The Ghost Talks
In their premiere comedy short of 1949, the Three Stooges are moving men assigned to the haunted Smorgasbord Castle. The ghost du jour proves to be a clanking suit of armor inhabited by the ghost of Peeping Tom. The Ghost Talks was "remade" by the Stooges as Creeps in 1955, although the bulk of that comedy consisted of stock footage from the earlier version. ~ Hans J. Wollstein, Rovi

Incredible as it may seem, The Three Stooges are gainfully employed as dance directors at the B.O. movie studio in Hollywood. The boys' boss Mr. Baines (Emil Sitka) has purchased the tropical island of Rarabonga in order to produce a South Seas epic. Unfortunately, none of the natives know how to perform a hula dance, so Moe, Shemp and Larry are sent to the island to show them how. Upon their arrival, our heroes are captured by a tribe of headhunters, led by sinister witch doctor Varanu (Kenneth MacDonald). The Stooges' ultimate salvation rests in the hands of the island king's beautiful daughter Luana (Jean Willes)--not to mention a cache of hand grenades, jealously guarded by a three-armed idol (a comic situation resurrected from the earlier 2-reeler Some More of Samoa). This is the only Three Stooges comedy directed by longtime Columbia short-subject producer Hugh McCollum. ~ Hal Erickson, Rovi

Hokus Pokus
When blonde Mary Ainslee picks three saps to unwittingly help her swindle an insurance company, she has the misfortune of choosing the Three Stooges. Mary has taken to a wheelchair and convinced the boys -- and the insurance man (Vernon Dent) -- that she deserves to be awarded 25 thousand dollars. The Stooges wait on her hand and foot, unaware that when they're out of her room, she ditches the wheelchair. After getting her breakfast (in usual hilarious Stooge fashion), the trio head off to work. Their job is to hang posters and that day they're putting up an advertisement for the great hypnotist Svengarlic. ("He'll steal your breath away!" the poster announces.) The Stooges want the hypnotist to work his magic on Mary so that she can walk again, but Svengarlic is more interested in winning an audience by hypnotizing the Stooges. Under his spell, they walk out onto a flagpole high on a building and dance. But a distracted bicyclist knocks Svengarlic over and the Stooges are abruptly awakened. They immediately panic when they see where they are, then the flagpole breaks, sending them flying through an open window. The boys land directly in the insurance office where Mary is about to be handed her check. She stands up to avoid the flying Stooges, revealing her ruse, and the insurance man promptly rips up the check. ~ Janiss Garza, Rovi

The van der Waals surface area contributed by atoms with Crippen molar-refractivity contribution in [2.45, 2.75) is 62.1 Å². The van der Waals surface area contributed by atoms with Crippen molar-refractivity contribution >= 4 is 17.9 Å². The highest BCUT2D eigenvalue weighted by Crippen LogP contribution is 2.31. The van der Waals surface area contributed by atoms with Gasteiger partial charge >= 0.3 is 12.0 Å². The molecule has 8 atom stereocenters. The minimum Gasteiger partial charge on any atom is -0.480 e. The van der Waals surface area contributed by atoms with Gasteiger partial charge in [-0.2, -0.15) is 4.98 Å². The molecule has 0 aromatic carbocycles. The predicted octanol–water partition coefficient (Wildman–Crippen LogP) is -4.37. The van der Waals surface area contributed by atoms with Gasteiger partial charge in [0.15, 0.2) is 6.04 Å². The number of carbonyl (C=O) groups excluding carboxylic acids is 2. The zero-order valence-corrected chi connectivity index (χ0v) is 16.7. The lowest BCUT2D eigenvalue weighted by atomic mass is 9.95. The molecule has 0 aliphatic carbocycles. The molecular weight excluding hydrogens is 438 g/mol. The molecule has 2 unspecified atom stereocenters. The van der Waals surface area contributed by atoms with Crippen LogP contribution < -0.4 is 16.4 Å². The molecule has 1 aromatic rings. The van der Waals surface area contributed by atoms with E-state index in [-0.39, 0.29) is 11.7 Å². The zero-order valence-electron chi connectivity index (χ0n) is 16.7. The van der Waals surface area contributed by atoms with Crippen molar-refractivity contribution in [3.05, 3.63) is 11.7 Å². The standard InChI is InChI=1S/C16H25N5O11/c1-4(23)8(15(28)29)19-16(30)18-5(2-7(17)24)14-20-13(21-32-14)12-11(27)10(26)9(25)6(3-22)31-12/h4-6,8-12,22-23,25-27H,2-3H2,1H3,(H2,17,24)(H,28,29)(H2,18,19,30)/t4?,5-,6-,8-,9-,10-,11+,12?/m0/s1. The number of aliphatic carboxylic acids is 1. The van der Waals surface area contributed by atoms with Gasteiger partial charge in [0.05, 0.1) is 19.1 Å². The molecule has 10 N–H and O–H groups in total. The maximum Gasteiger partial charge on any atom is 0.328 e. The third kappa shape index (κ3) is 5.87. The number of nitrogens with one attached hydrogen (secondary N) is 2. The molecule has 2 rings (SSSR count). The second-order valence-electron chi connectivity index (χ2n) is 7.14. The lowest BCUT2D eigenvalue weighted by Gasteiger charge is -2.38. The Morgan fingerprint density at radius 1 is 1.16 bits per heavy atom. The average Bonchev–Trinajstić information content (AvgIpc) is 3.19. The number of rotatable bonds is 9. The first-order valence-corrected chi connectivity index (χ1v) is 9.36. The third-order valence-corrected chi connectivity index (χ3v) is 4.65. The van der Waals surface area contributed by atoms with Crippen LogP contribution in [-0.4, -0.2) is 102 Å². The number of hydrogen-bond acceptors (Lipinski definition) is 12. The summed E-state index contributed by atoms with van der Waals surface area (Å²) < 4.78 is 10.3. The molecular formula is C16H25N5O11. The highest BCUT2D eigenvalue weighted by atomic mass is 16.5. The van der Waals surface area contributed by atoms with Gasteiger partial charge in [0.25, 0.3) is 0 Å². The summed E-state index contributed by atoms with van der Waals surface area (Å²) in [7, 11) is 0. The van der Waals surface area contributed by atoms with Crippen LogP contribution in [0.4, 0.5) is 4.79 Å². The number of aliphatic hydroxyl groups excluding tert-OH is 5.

Who Done It?
With only a minimal romantic subplot and no music whatsoever, Who Done It? is pure, undiluted Bud Abbott and Lou Costello, and a good mystery on its own to boot. Bud and Lou star as Chick Larkin and Mervyn Milgrim, a pair of soda jerks who aspire to become radio detective-show writers (their latest epic is "The Midget Gets the Chair-or, Small Fry"). Invited by their radio-scrivener pal Jimmy Turner (Patric Knowles) to attend a broadcast of the "Murder at Midnight" program, Chick and Mervyn are on hand when network president Colonel Andrews (Thomas Gomez) is murdered just before delivering a vital patriotic message. While waiting for the official police to show up, Chick and Mervyn decide to try to solve the case on their own, thereby securing their reputations as writers. The boys manage to convince everyone-even the real killer-that they're genuine gumshoes, only to be exposed when the real cops, Moran (William Gargan) and Brannigan (William Bendix) arrive on the scene. Ultimately, the murderer is revealed, leading to an exciting rooftop chase, with poor Mervyn suspended between two skyscrapers on a slender electrified wire. The comic highlights of Who Done It? are too numerous to mention here, but they include Mervyn's misadventures in the radio-transcription room, his confrontations with a wise-guy page boy (Walter Tetley), his "Not watts, volts!" exchange with the exasperated Chick, and an athletic interlude with those world-famous tumblers, the Flying Bordellos (sic!). Best bit: Upon winning a quiz program, the boys eagerly turn on their prize, a portable radio--only to turn it off in disgust when Abbott and Costello sign on the air ("Every time you hear those guys, it's 'Who's on First-What's On Second!'") ~ Hal Erickson, Rovi